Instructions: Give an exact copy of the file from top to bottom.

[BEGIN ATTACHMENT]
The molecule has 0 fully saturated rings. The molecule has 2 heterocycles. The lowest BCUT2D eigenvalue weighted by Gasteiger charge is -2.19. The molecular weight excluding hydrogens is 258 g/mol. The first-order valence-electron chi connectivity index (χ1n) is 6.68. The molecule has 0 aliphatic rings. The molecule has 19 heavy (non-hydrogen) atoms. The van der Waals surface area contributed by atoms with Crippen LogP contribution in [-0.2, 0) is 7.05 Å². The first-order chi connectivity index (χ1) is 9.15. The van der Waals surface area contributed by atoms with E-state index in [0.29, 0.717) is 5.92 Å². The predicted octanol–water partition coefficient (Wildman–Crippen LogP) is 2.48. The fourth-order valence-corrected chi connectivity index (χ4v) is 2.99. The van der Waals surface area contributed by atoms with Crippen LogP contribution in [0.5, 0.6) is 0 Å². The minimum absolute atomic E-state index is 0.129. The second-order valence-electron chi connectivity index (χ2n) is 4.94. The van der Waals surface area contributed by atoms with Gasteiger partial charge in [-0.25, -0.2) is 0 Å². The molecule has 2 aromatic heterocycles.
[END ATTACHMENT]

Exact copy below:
The molecule has 0 fully saturated rings. The molecule has 2 heterocycles. The lowest BCUT2D eigenvalue weighted by Gasteiger charge is -2.19. The molecular weight excluding hydrogens is 258 g/mol. The first-order valence-electron chi connectivity index (χ1n) is 6.68. The molecule has 0 aliphatic rings. The molecule has 19 heavy (non-hydrogen) atoms. The van der Waals surface area contributed by atoms with Crippen LogP contribution in [-0.2, 0) is 7.05 Å². The first-order chi connectivity index (χ1) is 9.15. The van der Waals surface area contributed by atoms with E-state index in [0.29, 0.717) is 5.92 Å². The predicted octanol–water partition coefficient (Wildman–Crippen LogP) is 2.48. The fourth-order valence-corrected chi connectivity index (χ4v) is 2.99. The van der Waals surface area contributed by atoms with Crippen LogP contribution in [0.5, 0.6) is 0 Å². The minimum absolute atomic E-state index is 0.129. The second-order valence-electron chi connectivity index (χ2n) is 4.94. The van der Waals surface area contributed by atoms with Gasteiger partial charge in [-0.25, -0.2) is 0 Å². The molecule has 2 aromatic heterocycles.